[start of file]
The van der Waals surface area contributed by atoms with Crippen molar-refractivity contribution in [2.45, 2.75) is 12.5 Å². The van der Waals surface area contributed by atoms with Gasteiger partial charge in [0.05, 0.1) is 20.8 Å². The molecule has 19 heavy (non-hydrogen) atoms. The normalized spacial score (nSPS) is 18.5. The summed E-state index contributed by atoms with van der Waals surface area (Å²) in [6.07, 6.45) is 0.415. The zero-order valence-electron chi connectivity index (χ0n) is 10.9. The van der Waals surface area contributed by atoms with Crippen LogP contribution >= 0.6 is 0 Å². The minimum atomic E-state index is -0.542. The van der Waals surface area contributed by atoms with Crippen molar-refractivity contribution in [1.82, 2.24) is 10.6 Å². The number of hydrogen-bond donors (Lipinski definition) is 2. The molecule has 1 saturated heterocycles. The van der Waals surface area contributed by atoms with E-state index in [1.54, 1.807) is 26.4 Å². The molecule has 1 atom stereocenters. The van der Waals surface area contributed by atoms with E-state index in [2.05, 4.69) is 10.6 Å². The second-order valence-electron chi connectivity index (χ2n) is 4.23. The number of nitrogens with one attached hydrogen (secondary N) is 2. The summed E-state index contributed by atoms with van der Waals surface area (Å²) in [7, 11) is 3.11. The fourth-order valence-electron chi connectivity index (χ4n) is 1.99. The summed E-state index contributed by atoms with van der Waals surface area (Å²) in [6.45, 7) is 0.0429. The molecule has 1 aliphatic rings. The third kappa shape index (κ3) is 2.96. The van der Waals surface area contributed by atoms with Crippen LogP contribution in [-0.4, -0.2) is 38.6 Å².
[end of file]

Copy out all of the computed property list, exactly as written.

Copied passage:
The van der Waals surface area contributed by atoms with Crippen molar-refractivity contribution in [2.45, 2.75) is 12.5 Å². The van der Waals surface area contributed by atoms with Gasteiger partial charge in [0.05, 0.1) is 20.8 Å². The molecule has 19 heavy (non-hydrogen) atoms. The normalized spacial score (nSPS) is 18.5. The summed E-state index contributed by atoms with van der Waals surface area (Å²) in [6.07, 6.45) is 0.415. The zero-order valence-electron chi connectivity index (χ0n) is 10.9. The van der Waals surface area contributed by atoms with Crippen LogP contribution >= 0.6 is 0 Å². The minimum atomic E-state index is -0.542. The van der Waals surface area contributed by atoms with Crippen molar-refractivity contribution in [1.82, 2.24) is 10.6 Å². The number of hydrogen-bond donors (Lipinski definition) is 2. The molecule has 1 saturated heterocycles. The van der Waals surface area contributed by atoms with E-state index in [1.54, 1.807) is 26.4 Å². The molecule has 1 atom stereocenters. The van der Waals surface area contributed by atoms with E-state index in [2.05, 4.69) is 10.6 Å². The second-order valence-electron chi connectivity index (χ2n) is 4.23. The number of nitrogens with one attached hydrogen (secondary N) is 2. The summed E-state index contributed by atoms with van der Waals surface area (Å²) in [7, 11) is 3.11. The fourth-order valence-electron chi connectivity index (χ4n) is 1.99. The summed E-state index contributed by atoms with van der Waals surface area (Å²) in [6.45, 7) is 0.0429. The molecule has 1 aliphatic rings. The third kappa shape index (κ3) is 2.96. The van der Waals surface area contributed by atoms with Crippen LogP contribution in [-0.4, -0.2) is 38.6 Å².